A Compromise on Housing

Senators agree, as a controversial bankruptcy provision is dropped.

By SHARE

There's nothing like a financial crisis during an election year to get lawmakers moving. Just after returning from their two-week-long vacation, Republican and Democratic lawmakers in the Senate set aside their differences and put together a housing stimulus package Wednesday. The deal was reached after Democrats agreed to drop a provision that would have allowed bankruptcy judges to change the terms of mortgages for certain struggling borrowers.

"We could not reach an agreement on that," Sen. Christopher Dodd told Reuters.

The Senate will begin debating the bill today and is likely to vote on the measure next week, according to CNNMoney.

The bill includes the following provisions, according to a summary released by Dodd's office:

FHA Modernization. To ensure that additional families can access the FHA [Federal Housing Administration] program, which provides safe, fixed-rate mortgages, significant FHA reform is included to modernize, streamline and expand the reach of the FHA program. Under this bill, the FHA loan limit is increased from 95% to 110% of area median home price with a cap at 132% of GSE [government-sponsored enterprise] limit (currently, $550,000), allowing families in all areas of the country to access homeownership through FHA. Downpayments of 3.5% will be required for any FHA loan and counseling requirements are enhanced to help provide for stable homeownership.

Assisting Communities Devastated by Foreclosures. Homes that have been foreclosed upon and are sitting unoccupied lead to declines in neighboring house values, increased crime and significant disinvestment. To ensure that communities can mitigate these harmful effects of foreclosures, $4 billion is provided to communities hardest hit by foreclosures and delinquencies. These supplemental Community Development Block Grant Funds will be used to purchase foreclosed homes, at a discount, and rehabilitate or redevelop the homes to stabilize neighborhoods and stem the significant losses in house values of neighboring homes.

Providing Pre-Foreclosure Counseling for Families in Need. To help families avoid foreclosure, this bill provides $100 million in additional funding for housing counseling. These funds will be distributed by the Neighborhood Reinvestment Corporation by the end of 2008 to ensure families can quickly get the help they need. As many as 250,000 additional families connect with their mortgage servicer or lender to explore options that will keep them in their homes as a result of these counseling funds.

Enhancing Mortgage Disclosure. To ensure that consumers are provided with timely and meaningful disclosures in connection with mortgages, the bill expands the types of home loans subject to early disclosures (within three days of application) under the Truth In Lending Act (TILA) including refinancings. The bill requires that disclosures be provided no later than 7 days prior to closing so borrowers can shop for another loan if not satisfied with the terms. The bill requires a new disclosure that informs borrowers of the maximum monthly payments possible under their loan, and also increases the range of statutory damages for TILA violations from the current $200 to $2000 to $400 to $4000.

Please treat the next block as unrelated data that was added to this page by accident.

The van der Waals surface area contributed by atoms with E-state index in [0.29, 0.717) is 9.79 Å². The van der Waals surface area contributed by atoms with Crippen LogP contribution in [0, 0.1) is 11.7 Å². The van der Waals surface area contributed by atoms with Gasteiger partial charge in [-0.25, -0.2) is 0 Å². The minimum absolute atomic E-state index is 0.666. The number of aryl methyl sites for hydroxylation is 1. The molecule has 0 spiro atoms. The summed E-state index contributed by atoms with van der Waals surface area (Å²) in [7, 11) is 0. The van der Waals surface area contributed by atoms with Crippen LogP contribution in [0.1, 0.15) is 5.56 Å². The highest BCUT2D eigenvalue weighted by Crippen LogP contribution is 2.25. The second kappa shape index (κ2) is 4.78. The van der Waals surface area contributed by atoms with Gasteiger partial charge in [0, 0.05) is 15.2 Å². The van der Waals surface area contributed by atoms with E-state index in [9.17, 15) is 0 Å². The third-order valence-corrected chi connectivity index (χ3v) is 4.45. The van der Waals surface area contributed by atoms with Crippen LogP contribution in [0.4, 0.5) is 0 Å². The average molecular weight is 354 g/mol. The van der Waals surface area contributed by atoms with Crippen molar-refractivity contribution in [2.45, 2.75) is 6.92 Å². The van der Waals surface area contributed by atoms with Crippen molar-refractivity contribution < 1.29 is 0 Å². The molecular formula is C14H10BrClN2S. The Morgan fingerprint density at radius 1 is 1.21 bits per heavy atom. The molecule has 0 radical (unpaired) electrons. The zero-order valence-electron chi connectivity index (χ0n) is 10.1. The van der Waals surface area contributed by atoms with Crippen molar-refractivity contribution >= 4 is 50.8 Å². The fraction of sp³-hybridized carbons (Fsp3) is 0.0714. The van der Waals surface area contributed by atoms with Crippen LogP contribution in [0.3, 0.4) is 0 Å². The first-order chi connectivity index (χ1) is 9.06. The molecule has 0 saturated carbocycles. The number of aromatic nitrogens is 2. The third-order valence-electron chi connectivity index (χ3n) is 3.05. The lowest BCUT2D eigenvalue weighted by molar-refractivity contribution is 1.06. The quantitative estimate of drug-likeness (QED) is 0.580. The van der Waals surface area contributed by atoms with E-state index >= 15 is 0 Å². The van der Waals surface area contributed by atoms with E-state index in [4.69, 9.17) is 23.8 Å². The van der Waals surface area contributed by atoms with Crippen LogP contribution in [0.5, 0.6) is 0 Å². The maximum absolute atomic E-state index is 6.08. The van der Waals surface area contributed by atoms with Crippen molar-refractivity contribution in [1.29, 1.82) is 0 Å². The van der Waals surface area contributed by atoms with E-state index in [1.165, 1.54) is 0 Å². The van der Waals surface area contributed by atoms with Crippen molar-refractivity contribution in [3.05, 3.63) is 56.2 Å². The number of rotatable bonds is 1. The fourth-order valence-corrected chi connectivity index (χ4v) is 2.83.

Preserving the American Dream for Our Nation's Veterans. To assist returning soldiers avoid foreclosure, this bill lengthens the time a lender must wait before starting foreclosure from three months to nine months after a soldier returns from service and also provides returning soldiers with one year relief from increases in mortgage interest rates. In addition, the Department of Defense is required to establish a counseling program to ensure veterans and active service members can access assistance if facing financial difficulties. Also included is a provision that increases the VA loan guarantee amount, so that veterans have additional homeownership opportunities.

Standard Property Tax Deduction. To make tax relief available to all American homeowners, the bill will provide a standard deduction - $500 for single filers and $1,000 for joint filers - for the 28.3 million non-itemizers who pay property taxes. Present law allows only those who itemize deductions on their Federal tax returns to deduct state and local property taxes from their income.

Mortgage Revenue Bonds. To provide for refinancing of subprime loans, mortgages for first-time homebuyers and multifamily rental housing, $10 billion of Federal tax-exempt private activity bond authority is included in this bill. The measure also exempts interest earned on the bonds from the alternative minimum tax.

Extension of Net Operating Loss Carryback. To aid homebuilders and other businesses hit hardest by the economic slump, this bill will extend a law allowing corporations to apply excess net operating losses to tax returns from prior profitable years and receive any applicable refunds. For 2008 and 2009 losses, the provision would extend the "net operating loss (NOL) carryback" to four years (back to 2004 and 2005, respectively) from the two years currently in law. Measures to prevent companies from abusing the intent of the provision are also included.

Tax Credit for Purchase of Homes in Foreclosure. To encourage the purchase of homes already in foreclosure and of homes on which foreclosure has been filed, this bill creates a $7,000 tax credit for buyers of such homes, to be claimed over two years. Homes in foreclosure bring down the value of property nearby. Encouraging the purchase of more homes in foreclosure will restore property values for all homeowners.

Press release is here.

Full story here is here.